Roommates have a big impact on our college experience

That schools like Duke are so concerned with the issue is a testament to the outsized role that college roommates play in each others’ lives. As Olga Khazan writes in The Atlantic, “If the people around us influence our personalities and health, the people living five feet from our twin dorm bed do so all the more.”

That influence has both downsides and upsides, as an article by Dartmouth economics professor Bruce Sacerdote, published earlier this  year in The Conversation, points out. A 2014 study published in the Journal of Health Economics, for example, found that living with a binge drinker greatly influenced the likelihood that a given college student would binge drink themselves. Meanwhile, a 2013 study published in the Journal of Abnormal Psychology followed nearly 1,000 former college roommates over the course of 10 years, and found that women who had an eating disorder in their early 30s were more likely to have had college roommates who frequently dieted.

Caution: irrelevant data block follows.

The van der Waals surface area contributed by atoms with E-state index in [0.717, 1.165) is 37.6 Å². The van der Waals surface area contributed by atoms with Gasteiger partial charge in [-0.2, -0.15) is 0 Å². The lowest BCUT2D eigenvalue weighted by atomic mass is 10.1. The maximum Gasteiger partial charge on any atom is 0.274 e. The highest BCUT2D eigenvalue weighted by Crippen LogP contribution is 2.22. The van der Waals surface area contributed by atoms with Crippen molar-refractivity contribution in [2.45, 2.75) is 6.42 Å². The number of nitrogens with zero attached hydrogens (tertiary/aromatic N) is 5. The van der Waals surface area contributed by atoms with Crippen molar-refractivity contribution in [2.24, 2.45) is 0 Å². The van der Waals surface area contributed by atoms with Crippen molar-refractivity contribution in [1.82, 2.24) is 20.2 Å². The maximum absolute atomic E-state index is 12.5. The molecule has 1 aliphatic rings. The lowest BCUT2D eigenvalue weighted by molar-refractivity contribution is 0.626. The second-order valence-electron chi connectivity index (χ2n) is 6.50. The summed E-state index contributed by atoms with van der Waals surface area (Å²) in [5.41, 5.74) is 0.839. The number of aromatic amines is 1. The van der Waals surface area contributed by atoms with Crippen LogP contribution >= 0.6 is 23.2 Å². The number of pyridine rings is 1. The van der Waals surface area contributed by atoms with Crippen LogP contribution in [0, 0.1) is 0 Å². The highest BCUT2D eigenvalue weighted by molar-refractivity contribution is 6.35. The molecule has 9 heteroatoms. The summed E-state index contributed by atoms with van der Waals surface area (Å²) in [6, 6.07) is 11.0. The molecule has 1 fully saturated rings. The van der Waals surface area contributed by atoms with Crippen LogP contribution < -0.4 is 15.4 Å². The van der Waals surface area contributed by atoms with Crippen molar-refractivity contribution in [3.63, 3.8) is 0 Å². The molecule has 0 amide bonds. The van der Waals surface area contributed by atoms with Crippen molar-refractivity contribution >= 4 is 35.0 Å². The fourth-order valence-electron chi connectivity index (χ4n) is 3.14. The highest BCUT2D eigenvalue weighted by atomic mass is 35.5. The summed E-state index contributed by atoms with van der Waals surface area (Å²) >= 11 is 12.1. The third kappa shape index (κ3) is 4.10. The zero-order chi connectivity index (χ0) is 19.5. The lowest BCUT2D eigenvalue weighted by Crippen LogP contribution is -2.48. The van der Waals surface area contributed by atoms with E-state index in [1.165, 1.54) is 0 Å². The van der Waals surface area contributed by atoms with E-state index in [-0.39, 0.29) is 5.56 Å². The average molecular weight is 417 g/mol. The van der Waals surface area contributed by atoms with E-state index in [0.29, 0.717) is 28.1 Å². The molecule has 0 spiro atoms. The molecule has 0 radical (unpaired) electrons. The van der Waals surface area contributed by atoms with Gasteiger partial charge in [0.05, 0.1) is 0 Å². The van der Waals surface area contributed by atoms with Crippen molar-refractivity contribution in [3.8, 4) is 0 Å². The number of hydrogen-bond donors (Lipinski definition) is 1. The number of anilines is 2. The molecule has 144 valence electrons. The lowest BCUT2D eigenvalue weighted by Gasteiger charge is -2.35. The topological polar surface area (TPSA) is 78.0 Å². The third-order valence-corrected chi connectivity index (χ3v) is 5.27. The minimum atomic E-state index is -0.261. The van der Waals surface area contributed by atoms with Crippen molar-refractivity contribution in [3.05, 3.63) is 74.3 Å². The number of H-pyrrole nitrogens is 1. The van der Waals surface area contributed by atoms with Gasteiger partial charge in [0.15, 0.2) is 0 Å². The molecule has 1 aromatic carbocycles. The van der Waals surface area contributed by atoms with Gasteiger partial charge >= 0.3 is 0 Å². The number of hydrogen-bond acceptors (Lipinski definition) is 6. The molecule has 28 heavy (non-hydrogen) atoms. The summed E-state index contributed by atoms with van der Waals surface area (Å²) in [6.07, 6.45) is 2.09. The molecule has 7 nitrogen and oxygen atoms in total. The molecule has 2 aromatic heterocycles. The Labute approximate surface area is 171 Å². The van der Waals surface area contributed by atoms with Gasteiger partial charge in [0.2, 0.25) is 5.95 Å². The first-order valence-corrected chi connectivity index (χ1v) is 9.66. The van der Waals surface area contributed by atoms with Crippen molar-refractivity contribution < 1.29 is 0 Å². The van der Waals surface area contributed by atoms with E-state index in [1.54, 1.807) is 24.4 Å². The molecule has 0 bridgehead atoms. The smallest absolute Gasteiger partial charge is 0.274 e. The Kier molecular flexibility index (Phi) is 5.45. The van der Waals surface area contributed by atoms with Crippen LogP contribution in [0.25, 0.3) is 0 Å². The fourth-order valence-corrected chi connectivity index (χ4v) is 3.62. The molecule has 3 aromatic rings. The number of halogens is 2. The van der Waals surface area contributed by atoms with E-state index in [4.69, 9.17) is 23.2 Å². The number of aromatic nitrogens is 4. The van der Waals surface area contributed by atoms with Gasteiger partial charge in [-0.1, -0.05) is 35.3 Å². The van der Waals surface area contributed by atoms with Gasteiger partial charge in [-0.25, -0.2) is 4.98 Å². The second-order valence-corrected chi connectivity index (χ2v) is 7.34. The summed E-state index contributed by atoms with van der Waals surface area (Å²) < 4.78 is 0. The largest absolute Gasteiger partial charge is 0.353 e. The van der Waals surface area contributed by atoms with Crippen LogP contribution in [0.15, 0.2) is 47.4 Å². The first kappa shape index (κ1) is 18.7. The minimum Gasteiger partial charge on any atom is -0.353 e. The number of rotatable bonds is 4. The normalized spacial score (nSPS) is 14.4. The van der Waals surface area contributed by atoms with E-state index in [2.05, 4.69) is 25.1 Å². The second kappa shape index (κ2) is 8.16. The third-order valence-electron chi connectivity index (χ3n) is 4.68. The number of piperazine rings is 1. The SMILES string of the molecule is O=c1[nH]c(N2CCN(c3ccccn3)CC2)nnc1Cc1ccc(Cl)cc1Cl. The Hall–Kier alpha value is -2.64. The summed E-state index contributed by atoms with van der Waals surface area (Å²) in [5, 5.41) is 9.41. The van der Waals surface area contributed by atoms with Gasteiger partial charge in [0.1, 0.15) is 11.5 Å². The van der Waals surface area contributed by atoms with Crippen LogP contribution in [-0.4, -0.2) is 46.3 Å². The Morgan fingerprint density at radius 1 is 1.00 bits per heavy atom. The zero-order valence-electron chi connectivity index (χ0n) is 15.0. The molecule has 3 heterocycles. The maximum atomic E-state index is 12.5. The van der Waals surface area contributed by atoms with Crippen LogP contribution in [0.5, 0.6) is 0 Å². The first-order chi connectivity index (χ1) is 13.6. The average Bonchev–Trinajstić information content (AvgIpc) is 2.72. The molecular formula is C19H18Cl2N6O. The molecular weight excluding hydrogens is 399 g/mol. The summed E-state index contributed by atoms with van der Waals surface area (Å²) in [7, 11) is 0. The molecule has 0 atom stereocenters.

But college roommates can also be a remarkably positive influence on a student’s life. For instance, a 2015 working paper circulated by the National Bureau of Economic Research looked at randomly assigned squadron mates in the United States Air Force Academy. It found that being assigned to a high-achieving black roommate as a freshman increased white men’s acceptance of the other racial group, and made them more likely to voluntarily choose a black peer as a roommate the following year.

Rooming with a student of another race can be a key factor in how many interracial friendships white students develop in college. And one study showed that black students’ grades improved when they were paired with a white roommate—largely, the researchers theorized, because the white students may help their roommates acclimate to majority-white universities. Beyond the interracial dynamic, research suggests that your roommate’s good study habits may generally rub off on you, too.